Welcome to our new series “Busted! Top 10 Myths About Social Media for Business,” where we debunk many of the myths out there surrounding social media as an effective business tool. Inspired by many objections I’ve heard (and overheard) from real business owners, I developed this series to help you separate the fact from the fiction in this still-uncharted territory. Stay tuned for more myth busting every Monday and Wednesday ’til the list runs out!
In our last post, we debunked Myth #6 about social media for business—”It’s just for the big brands”—by pointing out some features of small and medium-size businesses (SMBs) that make them ideally suited them for success in the social realm. Now let’s take a look at whether your customers even want to hear from you when they turn to Facebook, Twitter, and other social networks.
Many businesses shy away from engaging with their audience via online communities on the belief that social media is no place for business. Consumers, they believe, turn to social networks to be just that: social. It’s a place to share baby pictures, hilarious videos of cats playing piano, good news about promotions, and, for the lamer among us, what kind of bagel I’m eating for breakfast. (Pumpernickel. Toasted. With lite veggie schmear.)
It is not, many are convinced, a place where people want to be “messaged to” by, heavens forbid, a vendor looking whose ultimate goal is selling products or services.
DEBUNKED! While this may have been true in the early days of social media, interactions with favorite brands are now as much a part of social networking as they are a part of email communications.
One of the nice things about being “of a certain age” in this line of work is that I can vividly remember the conversations that arose when e-mail first came out—and see the similarities in many of today’s back-and-forths about social media. “I use e-mail to communicate with my friends and family,” many protested in the early days of the Internet. “Why on earth would I give my email address to some company so they can try to sell me stuff?”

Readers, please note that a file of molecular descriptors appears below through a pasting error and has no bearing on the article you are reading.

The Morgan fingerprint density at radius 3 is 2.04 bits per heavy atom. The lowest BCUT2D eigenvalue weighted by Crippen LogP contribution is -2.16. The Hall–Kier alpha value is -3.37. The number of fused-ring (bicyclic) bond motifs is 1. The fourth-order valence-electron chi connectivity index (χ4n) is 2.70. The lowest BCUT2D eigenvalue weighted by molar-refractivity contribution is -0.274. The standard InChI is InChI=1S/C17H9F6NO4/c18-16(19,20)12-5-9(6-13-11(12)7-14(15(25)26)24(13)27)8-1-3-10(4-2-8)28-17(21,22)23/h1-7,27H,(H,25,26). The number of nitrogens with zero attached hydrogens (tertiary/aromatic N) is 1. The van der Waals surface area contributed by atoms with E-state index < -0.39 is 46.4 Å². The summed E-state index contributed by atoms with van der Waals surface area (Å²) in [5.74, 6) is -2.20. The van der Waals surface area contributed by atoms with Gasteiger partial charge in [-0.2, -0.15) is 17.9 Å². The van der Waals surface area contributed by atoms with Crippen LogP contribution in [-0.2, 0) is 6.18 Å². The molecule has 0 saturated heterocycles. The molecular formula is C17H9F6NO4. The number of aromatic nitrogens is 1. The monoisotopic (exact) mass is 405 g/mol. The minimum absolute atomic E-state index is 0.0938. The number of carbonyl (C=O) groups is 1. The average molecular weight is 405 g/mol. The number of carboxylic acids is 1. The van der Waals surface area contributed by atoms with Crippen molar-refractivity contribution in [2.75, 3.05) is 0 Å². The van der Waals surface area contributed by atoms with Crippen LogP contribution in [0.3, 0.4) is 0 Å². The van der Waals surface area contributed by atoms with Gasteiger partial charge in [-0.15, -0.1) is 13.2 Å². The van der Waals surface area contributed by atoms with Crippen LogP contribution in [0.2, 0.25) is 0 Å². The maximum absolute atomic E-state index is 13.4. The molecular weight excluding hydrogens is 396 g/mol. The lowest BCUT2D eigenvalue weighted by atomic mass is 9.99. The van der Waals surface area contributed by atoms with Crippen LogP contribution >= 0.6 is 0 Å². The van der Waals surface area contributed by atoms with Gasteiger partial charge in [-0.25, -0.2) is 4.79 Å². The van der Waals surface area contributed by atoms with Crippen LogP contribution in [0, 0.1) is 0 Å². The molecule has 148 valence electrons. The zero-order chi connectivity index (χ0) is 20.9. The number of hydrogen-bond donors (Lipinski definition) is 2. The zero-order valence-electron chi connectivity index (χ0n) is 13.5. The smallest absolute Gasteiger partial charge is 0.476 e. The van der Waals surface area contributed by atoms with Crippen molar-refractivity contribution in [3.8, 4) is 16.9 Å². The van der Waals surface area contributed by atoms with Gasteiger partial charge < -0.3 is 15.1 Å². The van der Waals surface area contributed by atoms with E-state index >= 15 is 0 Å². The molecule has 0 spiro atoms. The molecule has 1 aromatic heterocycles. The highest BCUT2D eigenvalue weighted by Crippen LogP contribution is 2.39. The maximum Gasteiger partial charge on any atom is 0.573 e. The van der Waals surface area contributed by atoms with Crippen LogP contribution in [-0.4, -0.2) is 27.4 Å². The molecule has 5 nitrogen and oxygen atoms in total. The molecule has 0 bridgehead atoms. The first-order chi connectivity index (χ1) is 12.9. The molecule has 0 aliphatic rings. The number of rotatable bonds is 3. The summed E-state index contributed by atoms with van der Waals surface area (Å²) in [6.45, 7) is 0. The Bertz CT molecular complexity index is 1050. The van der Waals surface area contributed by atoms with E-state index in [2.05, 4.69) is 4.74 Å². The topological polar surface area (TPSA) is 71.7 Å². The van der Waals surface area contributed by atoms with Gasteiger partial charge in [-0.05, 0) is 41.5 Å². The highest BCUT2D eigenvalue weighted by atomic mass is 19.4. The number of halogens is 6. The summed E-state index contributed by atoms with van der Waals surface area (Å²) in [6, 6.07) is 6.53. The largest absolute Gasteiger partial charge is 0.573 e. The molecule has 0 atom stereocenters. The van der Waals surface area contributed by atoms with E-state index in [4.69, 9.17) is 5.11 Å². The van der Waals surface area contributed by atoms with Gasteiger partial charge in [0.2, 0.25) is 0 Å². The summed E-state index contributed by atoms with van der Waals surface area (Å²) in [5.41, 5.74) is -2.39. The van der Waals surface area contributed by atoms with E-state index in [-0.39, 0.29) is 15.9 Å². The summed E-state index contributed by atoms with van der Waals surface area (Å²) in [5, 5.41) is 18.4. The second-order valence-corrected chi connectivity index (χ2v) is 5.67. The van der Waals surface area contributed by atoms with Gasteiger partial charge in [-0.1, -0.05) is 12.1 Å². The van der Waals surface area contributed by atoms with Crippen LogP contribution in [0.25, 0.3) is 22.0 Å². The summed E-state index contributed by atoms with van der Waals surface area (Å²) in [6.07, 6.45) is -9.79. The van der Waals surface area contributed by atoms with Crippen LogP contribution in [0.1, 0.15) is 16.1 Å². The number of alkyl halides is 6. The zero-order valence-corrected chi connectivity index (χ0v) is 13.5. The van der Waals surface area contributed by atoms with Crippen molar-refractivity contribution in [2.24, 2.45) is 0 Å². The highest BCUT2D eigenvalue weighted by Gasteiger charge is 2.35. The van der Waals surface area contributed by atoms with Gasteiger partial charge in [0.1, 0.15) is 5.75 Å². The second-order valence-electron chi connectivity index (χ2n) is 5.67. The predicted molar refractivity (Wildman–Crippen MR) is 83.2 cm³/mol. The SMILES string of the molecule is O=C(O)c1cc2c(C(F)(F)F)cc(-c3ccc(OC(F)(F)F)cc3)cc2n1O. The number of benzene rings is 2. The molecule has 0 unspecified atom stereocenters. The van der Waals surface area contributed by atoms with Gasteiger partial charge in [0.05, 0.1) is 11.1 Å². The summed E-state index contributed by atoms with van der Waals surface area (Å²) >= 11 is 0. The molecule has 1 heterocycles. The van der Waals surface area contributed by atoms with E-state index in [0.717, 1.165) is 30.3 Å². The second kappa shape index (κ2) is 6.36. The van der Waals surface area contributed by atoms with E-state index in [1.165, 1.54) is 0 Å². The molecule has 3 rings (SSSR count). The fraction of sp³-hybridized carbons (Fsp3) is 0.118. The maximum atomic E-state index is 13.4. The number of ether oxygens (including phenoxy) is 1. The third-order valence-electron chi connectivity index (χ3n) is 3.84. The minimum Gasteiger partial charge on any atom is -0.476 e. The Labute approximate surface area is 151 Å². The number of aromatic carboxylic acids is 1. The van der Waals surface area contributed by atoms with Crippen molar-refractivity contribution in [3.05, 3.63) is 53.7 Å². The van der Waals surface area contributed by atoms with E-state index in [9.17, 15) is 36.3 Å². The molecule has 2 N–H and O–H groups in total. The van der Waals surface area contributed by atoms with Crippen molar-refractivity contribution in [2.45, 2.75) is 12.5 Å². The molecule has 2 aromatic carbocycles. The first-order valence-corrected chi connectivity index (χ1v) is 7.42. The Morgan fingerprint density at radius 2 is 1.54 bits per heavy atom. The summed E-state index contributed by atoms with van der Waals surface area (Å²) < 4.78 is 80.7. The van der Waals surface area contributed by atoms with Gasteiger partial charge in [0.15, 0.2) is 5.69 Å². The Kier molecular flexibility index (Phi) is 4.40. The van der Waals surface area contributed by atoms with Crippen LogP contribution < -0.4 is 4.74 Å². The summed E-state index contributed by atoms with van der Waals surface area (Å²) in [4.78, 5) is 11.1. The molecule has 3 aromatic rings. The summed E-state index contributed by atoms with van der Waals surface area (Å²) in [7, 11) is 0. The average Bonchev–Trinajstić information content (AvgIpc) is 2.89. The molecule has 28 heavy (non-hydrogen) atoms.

Fast-forward 20-or-so years, and e-mail marketing is a multi-billion-dollar business. Check your inbox and you’ll find much more than your friends and family waiting for you there: a new post from that blog you subscribed to, a webinar invitation from that speaker whose book you just bought, a coupon from PetSmart for grooming supplies. And that’s actually become the norm.
A similar shift has taken place in online communities such as Facebook and Twitter, where people are just as likely to interact with brands as with friends and family—provided the brand continues to provide value in the form of information, connection, or entertainment.
My point is that yes, social media is personal … and for those businesses who know its secrets, that’s a good thing.
And speaking of secrets, let’s take a look at Secret. Yes, it’s a deodorant … which, looking at the brand’s social presence, is sometimes easy to forget. Especially when you look at their recent Facebook posts, which have focused on rallying support for swimmer Diana Nyad in her mission to swim from Cuba to Florida. Along the way, Secret has managed to garner over 1.2 million fans and can boast a robust interaction rate among those who make up its community.
So, what about your organization—have you pushed through the “strictly personal” myth to build a healthy engagement with your audience in social media? Tell us about it in the comments; we’d love to hear from you!